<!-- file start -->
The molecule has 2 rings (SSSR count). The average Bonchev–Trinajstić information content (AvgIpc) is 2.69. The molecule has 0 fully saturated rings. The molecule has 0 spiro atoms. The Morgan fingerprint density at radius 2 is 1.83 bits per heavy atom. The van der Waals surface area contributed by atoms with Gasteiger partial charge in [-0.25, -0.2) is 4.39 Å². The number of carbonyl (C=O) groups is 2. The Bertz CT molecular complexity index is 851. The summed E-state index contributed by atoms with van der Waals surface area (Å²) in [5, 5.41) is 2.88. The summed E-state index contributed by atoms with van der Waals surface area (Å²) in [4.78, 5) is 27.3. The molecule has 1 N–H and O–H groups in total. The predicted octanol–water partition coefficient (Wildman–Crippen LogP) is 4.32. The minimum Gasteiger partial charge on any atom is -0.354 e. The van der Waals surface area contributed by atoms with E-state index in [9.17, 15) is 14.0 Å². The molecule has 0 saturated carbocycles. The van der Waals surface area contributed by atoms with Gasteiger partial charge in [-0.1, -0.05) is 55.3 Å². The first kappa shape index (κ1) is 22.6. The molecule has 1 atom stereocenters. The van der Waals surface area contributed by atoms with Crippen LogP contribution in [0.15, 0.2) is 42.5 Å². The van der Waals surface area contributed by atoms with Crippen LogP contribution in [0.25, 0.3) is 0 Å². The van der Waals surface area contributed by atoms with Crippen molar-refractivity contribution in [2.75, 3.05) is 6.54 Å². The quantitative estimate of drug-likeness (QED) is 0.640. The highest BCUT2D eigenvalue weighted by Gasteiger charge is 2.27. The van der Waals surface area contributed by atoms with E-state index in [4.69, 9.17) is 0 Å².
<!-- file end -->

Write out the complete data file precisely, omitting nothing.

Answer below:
The molecule has 2 rings (SSSR count). The average Bonchev–Trinajstić information content (AvgIpc) is 2.69. The molecule has 0 fully saturated rings. The molecule has 0 spiro atoms. The Morgan fingerprint density at radius 2 is 1.83 bits per heavy atom. The van der Waals surface area contributed by atoms with Gasteiger partial charge in [-0.25, -0.2) is 4.39 Å². The number of carbonyl (C=O) groups is 2. The Bertz CT molecular complexity index is 851. The summed E-state index contributed by atoms with van der Waals surface area (Å²) in [5, 5.41) is 2.88. The summed E-state index contributed by atoms with van der Waals surface area (Å²) in [4.78, 5) is 27.3. The molecule has 1 N–H and O–H groups in total. The predicted octanol–water partition coefficient (Wildman–Crippen LogP) is 4.32. The minimum Gasteiger partial charge on any atom is -0.354 e. The van der Waals surface area contributed by atoms with E-state index in [9.17, 15) is 14.0 Å². The molecule has 0 saturated carbocycles. The van der Waals surface area contributed by atoms with Gasteiger partial charge in [-0.1, -0.05) is 55.3 Å². The first kappa shape index (κ1) is 22.6. The molecule has 1 atom stereocenters. The van der Waals surface area contributed by atoms with Crippen LogP contribution in [0.15, 0.2) is 42.5 Å². The van der Waals surface area contributed by atoms with Crippen LogP contribution in [0.25, 0.3) is 0 Å². The van der Waals surface area contributed by atoms with Crippen molar-refractivity contribution in [2.75, 3.05) is 6.54 Å². The quantitative estimate of drug-likeness (QED) is 0.640. The highest BCUT2D eigenvalue weighted by Gasteiger charge is 2.27. The van der Waals surface area contributed by atoms with E-state index in [4.69, 9.17) is 0 Å².